April 28th (search for this): chapter 92
erence to those who are blamable, especially the officers highest in command, cannot be determined without further investigation. In contrast to this shameful affair, the General commanding takes pleasure in making honorable mention of the conduct of a detachment of twenty-two men of companies I and H, Tenth Wisconsin regiment, under the command of Sergeants W. Nelson and A. H. Makisson. The detachment was on duty guarding a bridge east of Huntsville, when it was attacked, on the twenty-eighth of April, by a force of some two or three hundred cavalry, which it fought for two hours, and repulsed in the most signal manner. Such is the conduct that duty and honor demand of every soldier; and this example is worthy of imitation by higher officers and larger commands. By command of Major-General Buell. James B. Fry, Colonel and Chief of Staff. Account by a participant. Nashville, July 25, 1862. For some days previous to the engagement, our scouts had been scouring th
ttributable to the mismanagement and cowardice of Colonel Leicester; had he left the regiments and battery in a condition to support each other, they might have whipped the enemy and saved the Government nearly a million dollars. Yours truly, T. D. Scofield. The Texas Rangers in the fight. Knoxville, Tenn., July 21. To the Editors of the Richmond Enquirer: gentlemen: Another most brilliant victory is added to the history of our struggle for independence. Hereafter the thirteenth of July will be a day enshrined in the memory of Southern patriots. The most successful expedition had been planned, and for days was moving forward from Chattanooga. On Saturday, at twelve o'clock, the command, about sixteen hundred strong, left the vicinity of McMinnville, and after a march of fifty miles the gray dawn of the quiet Sabbath found the command all safely within two miles of Murfreesboro. Being halted here for a few minutes the arms were examined and the plan of attack agreed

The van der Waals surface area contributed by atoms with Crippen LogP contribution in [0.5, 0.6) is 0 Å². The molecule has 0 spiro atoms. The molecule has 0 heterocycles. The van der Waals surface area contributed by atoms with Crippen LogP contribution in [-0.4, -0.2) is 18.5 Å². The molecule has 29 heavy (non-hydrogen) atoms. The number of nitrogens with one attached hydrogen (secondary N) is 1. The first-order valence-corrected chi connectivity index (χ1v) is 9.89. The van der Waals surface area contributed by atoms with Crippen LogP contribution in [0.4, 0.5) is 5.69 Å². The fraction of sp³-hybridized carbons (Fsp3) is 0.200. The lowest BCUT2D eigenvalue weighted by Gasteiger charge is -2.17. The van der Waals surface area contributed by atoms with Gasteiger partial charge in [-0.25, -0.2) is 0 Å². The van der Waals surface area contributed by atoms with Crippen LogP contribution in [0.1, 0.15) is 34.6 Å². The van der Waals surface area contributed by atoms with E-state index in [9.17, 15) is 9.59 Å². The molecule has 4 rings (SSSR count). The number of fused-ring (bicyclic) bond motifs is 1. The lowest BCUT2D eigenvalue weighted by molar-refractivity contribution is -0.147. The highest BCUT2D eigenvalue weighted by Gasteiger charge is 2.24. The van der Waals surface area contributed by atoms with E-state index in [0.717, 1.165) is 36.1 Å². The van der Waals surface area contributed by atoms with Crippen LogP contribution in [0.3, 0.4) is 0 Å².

f Major Fox. After the rebels had completed their damnable work of destruction, they left the town and compelled the citizens to bury the dead. This shameful disaster is attributable to the mismanagement and cowardice of Colonel Leicester; had he left the regiments and battery in a condition to support each other, they might have whipped the enemy and saved the Government nearly a million dollars. Yours truly, T. D. Scofield. The Texas Rangers in the fight. Knoxville, Tenn., July 21. To the Editors of the Richmond Enquirer: gentlemen: Another most brilliant victory is added to the history of our struggle for independence. Hereafter the thirteenth of July will be a day enshrined in the memory of Southern patriots. The most successful expedition had been planned, and for days was moving forward from Chattanooga. On Saturday, at twelve o'clock, the command, about sixteen hundred strong, left the vicinity of McMinnville, and after a march of fifty miles the gray dawn